Drawing from the observations and interactions with soldiers in the field, of their senior faculty member Dr Shantanu Bhowmick, and from the Compendium of Problem Statements released by the Army Design Bureau; the solutions proposed were simple, practical and unique.

Various industry representatives from Coimbatore who attended the event, found the deliberations very useful and were able to identify projects for realisation.

Leading a corporate transformation

The CEO and president of the management board at Hrvatski Telekom (HT), Croatia’s biggest telco (and a subsidiary of Deutsche Telekom), first came to wider attention in 2004, when he took the top job at the struggling Balkan retail and distribution group Tisak. After helping the company to stave off bankruptcy and helping turn it into the biggest national player in its sector, Tomašković was, in 2006, appointed CEO of TDR, a successful regional Croatian tobacco manufacturer that nevertheless faced a challenging economic and regulatory environment in the wake of the global financial crisis. 

At HT, by contrast, where he became president and CEO in January 2014, Tomašković inherited a company that had been losing market share for at least five years but is now once again expanding after a radical cost-cutting and reorganization plan. In this interview (at HT’s Zagreb headquarters) with McKinsey senior partner Jurica Novak and McKinsey Publishing’s Tim Dickson, Tomašković reflects on common lessons from the three transformations, including the importance of quick results, the value of data-driven decision making, and the particular environment of emerging markets in the Balkan region. 

The Quarterly: How different were the three transformation experiences you have been through?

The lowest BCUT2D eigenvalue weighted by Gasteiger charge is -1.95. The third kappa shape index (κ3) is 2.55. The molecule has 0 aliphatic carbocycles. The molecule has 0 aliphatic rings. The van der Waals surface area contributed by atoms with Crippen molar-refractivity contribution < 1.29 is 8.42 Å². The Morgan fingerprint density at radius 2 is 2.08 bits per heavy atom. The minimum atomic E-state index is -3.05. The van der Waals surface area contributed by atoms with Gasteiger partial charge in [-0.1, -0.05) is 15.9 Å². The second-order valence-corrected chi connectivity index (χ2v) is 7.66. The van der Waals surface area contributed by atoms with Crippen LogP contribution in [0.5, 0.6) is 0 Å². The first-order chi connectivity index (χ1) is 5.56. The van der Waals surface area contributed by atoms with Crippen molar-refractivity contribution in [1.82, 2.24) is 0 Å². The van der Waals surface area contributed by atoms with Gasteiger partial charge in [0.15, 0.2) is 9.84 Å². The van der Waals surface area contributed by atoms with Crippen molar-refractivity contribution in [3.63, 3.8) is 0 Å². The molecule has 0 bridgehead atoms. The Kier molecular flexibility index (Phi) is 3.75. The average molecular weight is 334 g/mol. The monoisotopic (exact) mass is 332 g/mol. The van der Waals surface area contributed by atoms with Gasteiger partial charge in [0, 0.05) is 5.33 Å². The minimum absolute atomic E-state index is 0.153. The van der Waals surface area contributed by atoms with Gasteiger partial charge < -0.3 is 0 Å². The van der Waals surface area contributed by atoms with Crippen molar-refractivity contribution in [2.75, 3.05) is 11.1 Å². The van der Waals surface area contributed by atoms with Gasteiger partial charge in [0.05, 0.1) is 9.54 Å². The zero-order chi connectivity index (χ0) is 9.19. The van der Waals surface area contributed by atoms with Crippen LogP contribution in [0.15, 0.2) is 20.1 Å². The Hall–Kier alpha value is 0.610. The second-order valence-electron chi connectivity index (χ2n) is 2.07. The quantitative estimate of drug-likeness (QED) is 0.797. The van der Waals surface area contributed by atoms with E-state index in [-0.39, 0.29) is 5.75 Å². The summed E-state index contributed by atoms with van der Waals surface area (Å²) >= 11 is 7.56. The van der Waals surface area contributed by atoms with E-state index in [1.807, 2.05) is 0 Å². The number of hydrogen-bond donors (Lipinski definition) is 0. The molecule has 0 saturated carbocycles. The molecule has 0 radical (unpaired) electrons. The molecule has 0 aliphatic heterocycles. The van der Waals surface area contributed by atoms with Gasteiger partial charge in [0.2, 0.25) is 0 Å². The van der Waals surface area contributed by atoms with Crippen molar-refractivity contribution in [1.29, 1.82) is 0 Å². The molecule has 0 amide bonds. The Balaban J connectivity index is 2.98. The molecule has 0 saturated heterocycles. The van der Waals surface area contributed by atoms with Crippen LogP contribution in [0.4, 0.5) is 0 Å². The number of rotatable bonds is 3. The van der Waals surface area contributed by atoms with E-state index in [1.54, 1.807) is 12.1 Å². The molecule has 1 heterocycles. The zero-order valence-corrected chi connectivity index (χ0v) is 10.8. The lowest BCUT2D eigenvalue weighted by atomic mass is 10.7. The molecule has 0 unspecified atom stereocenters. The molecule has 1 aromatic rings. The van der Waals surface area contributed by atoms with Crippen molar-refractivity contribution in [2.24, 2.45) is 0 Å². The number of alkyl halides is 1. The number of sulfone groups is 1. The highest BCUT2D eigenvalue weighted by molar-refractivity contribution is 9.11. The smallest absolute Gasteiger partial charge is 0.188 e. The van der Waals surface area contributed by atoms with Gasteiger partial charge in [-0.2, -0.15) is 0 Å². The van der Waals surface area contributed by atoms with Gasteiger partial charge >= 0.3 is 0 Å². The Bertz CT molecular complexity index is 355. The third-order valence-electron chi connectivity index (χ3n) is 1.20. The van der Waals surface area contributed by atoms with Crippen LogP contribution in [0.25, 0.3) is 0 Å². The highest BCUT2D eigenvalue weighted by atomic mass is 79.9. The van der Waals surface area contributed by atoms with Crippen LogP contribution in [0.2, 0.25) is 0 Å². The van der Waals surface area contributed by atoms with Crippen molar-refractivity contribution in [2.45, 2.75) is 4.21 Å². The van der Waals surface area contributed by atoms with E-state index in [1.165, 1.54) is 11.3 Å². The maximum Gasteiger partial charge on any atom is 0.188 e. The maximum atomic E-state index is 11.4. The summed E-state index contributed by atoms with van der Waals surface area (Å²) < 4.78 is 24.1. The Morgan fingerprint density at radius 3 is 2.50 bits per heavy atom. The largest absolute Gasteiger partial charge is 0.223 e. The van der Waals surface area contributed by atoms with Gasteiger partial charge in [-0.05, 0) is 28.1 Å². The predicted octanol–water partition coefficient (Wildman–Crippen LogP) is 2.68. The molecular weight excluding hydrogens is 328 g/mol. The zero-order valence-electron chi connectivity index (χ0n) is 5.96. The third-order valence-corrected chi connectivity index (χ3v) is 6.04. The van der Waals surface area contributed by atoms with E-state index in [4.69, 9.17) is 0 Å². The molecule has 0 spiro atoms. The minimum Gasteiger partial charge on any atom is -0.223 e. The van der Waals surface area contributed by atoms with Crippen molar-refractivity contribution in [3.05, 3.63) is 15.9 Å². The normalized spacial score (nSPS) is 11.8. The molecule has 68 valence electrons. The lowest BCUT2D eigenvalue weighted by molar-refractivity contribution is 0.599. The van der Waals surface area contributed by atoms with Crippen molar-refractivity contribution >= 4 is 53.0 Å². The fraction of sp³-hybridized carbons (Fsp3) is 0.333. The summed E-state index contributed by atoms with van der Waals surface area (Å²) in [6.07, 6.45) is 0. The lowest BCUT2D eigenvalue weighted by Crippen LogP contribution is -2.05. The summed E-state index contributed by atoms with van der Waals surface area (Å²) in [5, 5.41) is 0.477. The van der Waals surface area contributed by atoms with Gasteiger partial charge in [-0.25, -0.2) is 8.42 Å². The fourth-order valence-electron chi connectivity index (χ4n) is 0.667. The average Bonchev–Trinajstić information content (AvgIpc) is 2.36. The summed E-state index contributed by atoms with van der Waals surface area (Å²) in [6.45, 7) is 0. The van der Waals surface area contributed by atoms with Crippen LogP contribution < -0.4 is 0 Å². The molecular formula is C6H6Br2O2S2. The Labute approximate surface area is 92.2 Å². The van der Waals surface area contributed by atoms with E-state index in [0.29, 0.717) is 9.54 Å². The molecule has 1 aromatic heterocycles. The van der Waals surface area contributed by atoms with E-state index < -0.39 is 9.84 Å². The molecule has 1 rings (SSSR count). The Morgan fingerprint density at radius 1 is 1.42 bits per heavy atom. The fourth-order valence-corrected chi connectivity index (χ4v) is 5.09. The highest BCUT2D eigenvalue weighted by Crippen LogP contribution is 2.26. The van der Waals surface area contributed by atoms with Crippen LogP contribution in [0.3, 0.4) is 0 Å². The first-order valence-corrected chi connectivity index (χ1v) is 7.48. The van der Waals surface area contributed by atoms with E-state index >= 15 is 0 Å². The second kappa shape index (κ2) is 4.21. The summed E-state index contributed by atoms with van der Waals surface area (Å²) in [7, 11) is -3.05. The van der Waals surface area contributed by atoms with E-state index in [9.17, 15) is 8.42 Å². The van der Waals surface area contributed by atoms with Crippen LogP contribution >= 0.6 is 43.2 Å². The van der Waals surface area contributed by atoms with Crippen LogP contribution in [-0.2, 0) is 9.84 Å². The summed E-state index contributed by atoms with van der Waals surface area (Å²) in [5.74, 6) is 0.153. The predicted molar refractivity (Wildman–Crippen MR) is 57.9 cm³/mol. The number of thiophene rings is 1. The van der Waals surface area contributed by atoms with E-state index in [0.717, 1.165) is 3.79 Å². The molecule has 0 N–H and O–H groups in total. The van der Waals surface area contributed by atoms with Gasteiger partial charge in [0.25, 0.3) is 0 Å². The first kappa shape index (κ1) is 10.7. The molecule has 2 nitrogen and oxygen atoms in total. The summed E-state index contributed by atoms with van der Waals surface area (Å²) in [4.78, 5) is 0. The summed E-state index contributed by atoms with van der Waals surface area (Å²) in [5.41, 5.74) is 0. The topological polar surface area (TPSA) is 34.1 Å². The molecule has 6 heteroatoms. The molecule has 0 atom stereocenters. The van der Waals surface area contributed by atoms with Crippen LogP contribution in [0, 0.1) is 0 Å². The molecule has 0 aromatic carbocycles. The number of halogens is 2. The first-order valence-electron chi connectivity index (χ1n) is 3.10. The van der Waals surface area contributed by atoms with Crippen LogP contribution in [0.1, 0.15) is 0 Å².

Davor Tomašković: The first company, Tisak—now Croatia’s largest distributor of cigarettes, prepaid vouchers, and newspapers—was on the brink of a new bankruptcy and facing major cash-flow problems when I became CEO, in 2004. To give you an idea of what it was like, it was not certain, during my first week, that the wages of the 3,000 persons then employed by the company could be met. It was a company in dire straits. 

TDR, which had some of the same shareholders as Tisak, was much bigger and highly profitable when I arrived, in 2006. However, it also faced an uncertain future owing to the fact that negotiations to sell the business to Philip Morris International—one of five global companies that, between them, control 84 percent of the worldwide market—had just collapsed. As a consequence, PMI had withdrawn its license agreement for us to manufacture Marlboro cigarettes. 

Hrvatski Telekom posed, yet again, a different scenario. The challenge here was to turn around a company that had, in effect, failed to meet most of the targets set by its parent, Deutsche Telekom, between 2009 and 2014. What was needed was a program to arrest HT’s obvious decline and a new growth strategy.